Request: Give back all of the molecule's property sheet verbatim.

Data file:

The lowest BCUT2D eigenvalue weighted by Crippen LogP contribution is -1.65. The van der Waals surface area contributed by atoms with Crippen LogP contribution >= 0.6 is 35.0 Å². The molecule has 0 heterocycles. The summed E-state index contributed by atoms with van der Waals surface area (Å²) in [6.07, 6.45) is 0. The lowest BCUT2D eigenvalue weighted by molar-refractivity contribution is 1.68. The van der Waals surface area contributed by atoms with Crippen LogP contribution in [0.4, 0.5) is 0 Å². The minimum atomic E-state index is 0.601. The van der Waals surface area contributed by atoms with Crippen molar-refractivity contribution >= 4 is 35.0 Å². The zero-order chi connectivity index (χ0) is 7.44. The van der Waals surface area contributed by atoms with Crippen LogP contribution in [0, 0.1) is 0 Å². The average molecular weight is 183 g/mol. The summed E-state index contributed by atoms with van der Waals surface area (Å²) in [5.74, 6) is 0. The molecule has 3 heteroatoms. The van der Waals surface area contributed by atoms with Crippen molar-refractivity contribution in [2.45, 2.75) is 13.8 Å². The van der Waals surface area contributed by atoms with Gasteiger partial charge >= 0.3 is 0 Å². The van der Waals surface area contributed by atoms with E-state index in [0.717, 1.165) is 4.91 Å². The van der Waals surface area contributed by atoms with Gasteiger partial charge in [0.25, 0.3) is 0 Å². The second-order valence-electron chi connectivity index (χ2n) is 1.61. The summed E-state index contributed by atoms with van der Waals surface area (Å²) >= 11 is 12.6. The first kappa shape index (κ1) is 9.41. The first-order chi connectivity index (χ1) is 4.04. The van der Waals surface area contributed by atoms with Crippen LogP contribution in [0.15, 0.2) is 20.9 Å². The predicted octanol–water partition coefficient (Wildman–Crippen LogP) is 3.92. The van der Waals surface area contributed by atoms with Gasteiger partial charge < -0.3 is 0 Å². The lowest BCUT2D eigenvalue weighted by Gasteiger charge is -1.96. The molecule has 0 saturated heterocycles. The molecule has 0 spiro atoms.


The lowest BCUT2D eigenvalue weighted by Crippen LogP contribution is -1.65. The van der Waals surface area contributed by atoms with Crippen LogP contribution >= 0.6 is 35.0 Å². The molecule has 0 heterocycles. The summed E-state index contributed by atoms with van der Waals surface area (Å²) in [6.07, 6.45) is 0. The lowest BCUT2D eigenvalue weighted by molar-refractivity contribution is 1.68. The van der Waals surface area contributed by atoms with Crippen LogP contribution in [0.4, 0.5) is 0 Å². The minimum atomic E-state index is 0.601. The van der Waals surface area contributed by atoms with Crippen molar-refractivity contribution >= 4 is 35.0 Å². The zero-order chi connectivity index (χ0) is 7.44. The van der Waals surface area contributed by atoms with Crippen LogP contribution in [0, 0.1) is 0 Å². The average molecular weight is 183 g/mol. The summed E-state index contributed by atoms with van der Waals surface area (Å²) in [5.74, 6) is 0. The molecule has 3 heteroatoms. The van der Waals surface area contributed by atoms with Crippen molar-refractivity contribution in [2.45, 2.75) is 13.8 Å². The van der Waals surface area contributed by atoms with Gasteiger partial charge >= 0.3 is 0 Å². The van der Waals surface area contributed by atoms with E-state index in [0.717, 1.165) is 4.91 Å². The van der Waals surface area contributed by atoms with Gasteiger partial charge in [0.25, 0.3) is 0 Å². The second-order valence-electron chi connectivity index (χ2n) is 1.61. The summed E-state index contributed by atoms with van der Waals surface area (Å²) >= 11 is 12.6. The first kappa shape index (κ1) is 9.41. The first-order chi connectivity index (χ1) is 4.04. The van der Waals surface area contributed by atoms with Crippen LogP contribution in [0.15, 0.2) is 20.9 Å². The predicted octanol–water partition coefficient (Wildman–Crippen LogP) is 3.92. The van der Waals surface area contributed by atoms with Gasteiger partial charge < -0.3 is 0 Å². The lowest BCUT2D eigenvalue weighted by Gasteiger charge is -1.96. The molecule has 0 saturated heterocycles. The molecule has 0 spiro atoms.